Women need to be extra careful. Stay to well traveled and well lit areas. Avoid running alone at night and early in the morning.  Stay on main streets if running at night or early in the morning. Stay away from remote areas of trails or bike paths if running alone.  Vary your running route and run in low crime areas.  If you have a dog that likes to run, take them along.  Also let someone know where you are going.

Hearing
It can be great to run with music. Keep the volume low enough so you can hear traffic or someone coming up behind you. Always be aware of your surroundings. Look for “safe” areas like gas stations you can run to if needed.


ID
Bring some form of ID with you in case you need medical attention.  A good choice is the Road ID band. (http://www.roadid.com/Common/default.aspx?referrer=4252&gclid=CL3v-oar-qgCFU5qKgodkU6jUg)  Many race packets have a discount for this product.


Cash
What if you pull a hamstring on a long run. You may want to have some cash to get home or bring a cell phone to call for a ride.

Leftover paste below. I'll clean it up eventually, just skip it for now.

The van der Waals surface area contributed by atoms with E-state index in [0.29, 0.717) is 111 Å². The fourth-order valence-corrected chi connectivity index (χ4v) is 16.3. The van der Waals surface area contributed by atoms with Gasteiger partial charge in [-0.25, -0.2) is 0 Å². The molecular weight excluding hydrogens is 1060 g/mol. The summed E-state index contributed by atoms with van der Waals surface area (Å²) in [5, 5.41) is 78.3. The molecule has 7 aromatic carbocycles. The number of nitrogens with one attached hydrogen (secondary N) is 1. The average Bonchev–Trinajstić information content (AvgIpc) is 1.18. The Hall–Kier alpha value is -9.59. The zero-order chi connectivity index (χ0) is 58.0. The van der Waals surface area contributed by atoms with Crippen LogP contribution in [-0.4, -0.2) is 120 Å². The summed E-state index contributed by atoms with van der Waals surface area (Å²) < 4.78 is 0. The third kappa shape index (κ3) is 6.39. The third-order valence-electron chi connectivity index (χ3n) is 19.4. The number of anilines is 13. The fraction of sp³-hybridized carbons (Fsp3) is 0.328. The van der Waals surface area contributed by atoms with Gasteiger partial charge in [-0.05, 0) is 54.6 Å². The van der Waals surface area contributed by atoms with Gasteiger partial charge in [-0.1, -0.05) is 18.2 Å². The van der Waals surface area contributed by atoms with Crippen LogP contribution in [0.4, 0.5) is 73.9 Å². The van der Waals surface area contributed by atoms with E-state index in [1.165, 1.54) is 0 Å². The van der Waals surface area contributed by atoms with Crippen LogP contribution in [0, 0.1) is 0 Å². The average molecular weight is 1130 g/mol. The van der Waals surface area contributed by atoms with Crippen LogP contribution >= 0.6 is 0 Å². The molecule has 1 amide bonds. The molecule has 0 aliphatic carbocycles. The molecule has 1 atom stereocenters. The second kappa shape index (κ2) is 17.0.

Stay safe out there and keep working hard!

Chris Wodke
Founder & Manager Team CMT
www.run4cmt.com

 
Team CMT is a group of athletes and supporters working to raise awareness and to find a cure for CMT. We have almost 100 members in 17 states. If you wish to join us visit our web site.

 
CMT or Charcot-Marie-Tooth is the most commonly inherited peripheral neuropathy. It affects over 155,000 Americans (as many as MS).  It is a disease of the nerves that control the muscles. It is slowly progressive, causing loss of normal function and or sensation in the lower legs/feet and arms/hands.

 Symptoms include; muscle wasting in the lower legs and feet leading to foot drop, poor balance and gait problems Atrophy in the hands causes difficulty with manual dexterity.

 Structural foot deformities such as high arches and hammer toes are common.

 Poor tolerance for cool or cold temperatures and many people have chronically cold hands and feet.

Additional symptoms may include fatigue, sleep apnea, breathing difficulties and hearing loss.

Sunday, August 19, 2012

CMT and the Butterfly Effect

Team CMT member Caitlin Krueger
  
" I do not sing because I am happy, I am happy because I sing."- unknown


Have you ever heard the term "Butterfly effect?"
The phrase refers to the idea that a butterfly's wings might create tiny changes in the atmosphere that may ultimately alter the path of a tornado or delay, accelerate or even prevent the occurrence of a tornado in another location.